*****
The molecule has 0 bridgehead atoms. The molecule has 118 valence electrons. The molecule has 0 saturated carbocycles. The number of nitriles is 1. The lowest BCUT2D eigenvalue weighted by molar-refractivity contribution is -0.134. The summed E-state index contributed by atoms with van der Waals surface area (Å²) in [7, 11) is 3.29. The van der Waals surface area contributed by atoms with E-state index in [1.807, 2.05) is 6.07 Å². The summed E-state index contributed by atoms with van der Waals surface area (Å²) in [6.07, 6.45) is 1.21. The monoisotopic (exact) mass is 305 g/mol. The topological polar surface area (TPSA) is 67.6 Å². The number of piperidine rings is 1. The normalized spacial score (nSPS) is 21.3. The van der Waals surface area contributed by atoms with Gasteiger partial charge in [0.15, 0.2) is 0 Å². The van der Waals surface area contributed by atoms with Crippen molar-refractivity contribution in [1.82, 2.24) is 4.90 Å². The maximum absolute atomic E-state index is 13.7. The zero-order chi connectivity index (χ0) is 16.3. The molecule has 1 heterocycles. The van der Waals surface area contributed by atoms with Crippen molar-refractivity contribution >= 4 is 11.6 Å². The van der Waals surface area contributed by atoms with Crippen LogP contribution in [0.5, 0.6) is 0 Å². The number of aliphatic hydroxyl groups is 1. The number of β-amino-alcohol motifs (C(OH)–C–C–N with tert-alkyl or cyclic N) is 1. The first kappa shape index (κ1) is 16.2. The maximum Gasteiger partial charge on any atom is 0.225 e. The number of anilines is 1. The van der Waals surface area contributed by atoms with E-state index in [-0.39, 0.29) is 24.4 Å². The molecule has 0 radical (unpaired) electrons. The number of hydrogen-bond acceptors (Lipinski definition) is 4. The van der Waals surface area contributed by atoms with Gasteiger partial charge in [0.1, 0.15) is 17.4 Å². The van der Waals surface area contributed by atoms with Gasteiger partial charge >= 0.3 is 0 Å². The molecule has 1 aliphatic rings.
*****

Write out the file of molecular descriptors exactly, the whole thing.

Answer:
The molecule has 0 bridgehead atoms. The molecule has 118 valence electrons. The molecule has 0 saturated carbocycles. The number of nitriles is 1. The lowest BCUT2D eigenvalue weighted by molar-refractivity contribution is -0.134. The summed E-state index contributed by atoms with van der Waals surface area (Å²) in [7, 11) is 3.29. The van der Waals surface area contributed by atoms with E-state index in [1.807, 2.05) is 6.07 Å². The summed E-state index contributed by atoms with van der Waals surface area (Å²) in [6.07, 6.45) is 1.21. The monoisotopic (exact) mass is 305 g/mol. The topological polar surface area (TPSA) is 67.6 Å². The number of piperidine rings is 1. The normalized spacial score (nSPS) is 21.3. The van der Waals surface area contributed by atoms with Gasteiger partial charge in [0.15, 0.2) is 0 Å². The van der Waals surface area contributed by atoms with Crippen molar-refractivity contribution in [1.82, 2.24) is 4.90 Å². The maximum absolute atomic E-state index is 13.7. The zero-order chi connectivity index (χ0) is 16.3. The molecule has 1 heterocycles. The van der Waals surface area contributed by atoms with Crippen molar-refractivity contribution >= 4 is 11.6 Å². The van der Waals surface area contributed by atoms with Crippen LogP contribution in [0.5, 0.6) is 0 Å². The number of aliphatic hydroxyl groups is 1. The number of β-amino-alcohol motifs (C(OH)–C–C–N with tert-alkyl or cyclic N) is 1. The first kappa shape index (κ1) is 16.2. The maximum Gasteiger partial charge on any atom is 0.225 e. The number of anilines is 1. The van der Waals surface area contributed by atoms with E-state index in [-0.39, 0.29) is 24.4 Å². The molecule has 0 radical (unpaired) electrons. The number of hydrogen-bond acceptors (Lipinski definition) is 4. The van der Waals surface area contributed by atoms with Gasteiger partial charge in [0.1, 0.15) is 17.4 Å². The van der Waals surface area contributed by atoms with Gasteiger partial charge >= 0.3 is 0 Å². The molecule has 1 aliphatic rings.